Many of your works reference Christianity and Greek mythology. How do these beliefs come into play in your work?

In the world I’ve created, man and God are friends and get along with one another. God takes a human form and, in this case, can be any number of characters in a human family. Just like people, God has personality and humor. God also occasionally takes the form of an animal, and this animal form can be humanized. For example, there might be a lizard person—any form that can end up doing humanlike work. If it’s an avian form, then a bird could have hands and feet in addition to wings. Each time, God is doing something different and has something to offer.

You’ve broached race relations and the segregation of troops in World War II in a previous painting of General George Patton’s US Third Army. How does your presence as a queer black man in Bill Halsey’s Stigmata (2020) further that exploration?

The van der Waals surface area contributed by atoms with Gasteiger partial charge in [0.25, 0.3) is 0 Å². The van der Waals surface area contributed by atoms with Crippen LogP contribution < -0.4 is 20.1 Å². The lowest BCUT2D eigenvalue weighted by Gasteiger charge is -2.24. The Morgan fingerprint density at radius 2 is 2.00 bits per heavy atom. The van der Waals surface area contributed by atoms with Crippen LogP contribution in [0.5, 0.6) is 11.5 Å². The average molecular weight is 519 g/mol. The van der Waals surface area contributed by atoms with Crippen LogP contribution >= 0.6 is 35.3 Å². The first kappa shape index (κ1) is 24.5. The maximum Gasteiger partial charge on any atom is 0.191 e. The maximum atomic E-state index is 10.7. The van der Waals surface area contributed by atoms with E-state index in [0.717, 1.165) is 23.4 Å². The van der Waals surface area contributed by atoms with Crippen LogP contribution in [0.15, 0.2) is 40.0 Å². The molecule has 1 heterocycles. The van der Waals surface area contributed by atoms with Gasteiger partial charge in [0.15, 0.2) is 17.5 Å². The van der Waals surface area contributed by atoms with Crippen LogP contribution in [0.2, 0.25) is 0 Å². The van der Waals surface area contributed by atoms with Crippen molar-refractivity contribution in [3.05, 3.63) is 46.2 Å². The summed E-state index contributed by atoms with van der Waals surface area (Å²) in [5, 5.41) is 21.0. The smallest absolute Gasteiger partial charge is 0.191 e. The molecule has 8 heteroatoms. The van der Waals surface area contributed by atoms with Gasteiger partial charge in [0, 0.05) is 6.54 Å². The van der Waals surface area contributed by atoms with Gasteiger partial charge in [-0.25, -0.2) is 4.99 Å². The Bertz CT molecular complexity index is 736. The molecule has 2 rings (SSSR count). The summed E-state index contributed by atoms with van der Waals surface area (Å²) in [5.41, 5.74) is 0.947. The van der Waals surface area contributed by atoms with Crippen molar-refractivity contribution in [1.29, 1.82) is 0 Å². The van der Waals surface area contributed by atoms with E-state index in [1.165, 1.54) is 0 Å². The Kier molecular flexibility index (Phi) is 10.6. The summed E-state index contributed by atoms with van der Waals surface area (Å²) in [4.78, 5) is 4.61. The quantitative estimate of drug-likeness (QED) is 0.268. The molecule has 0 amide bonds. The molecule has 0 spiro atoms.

World War II was brutal as far as race relations are concerned. The troops were segregated, and the roles were not equal. In World War II, there were real nasty things going on. In my timelines, the troops tend to fight together. We’re all in the same boat. In these ultimate timelines, nobody is detained based on race or beliefs. That kind of animosity is wrong. So, in a sense, they might also show a love scene.

Raynes Birkbeck: Feelings of Depression/Love Under the Sun, 2013.

Raynes Birkbeck: Feelings of Depression/Love Under the Sun, 2013, oil stick, pastel, and acrylic on paper, 18 by 24 inches; at Nino Mier.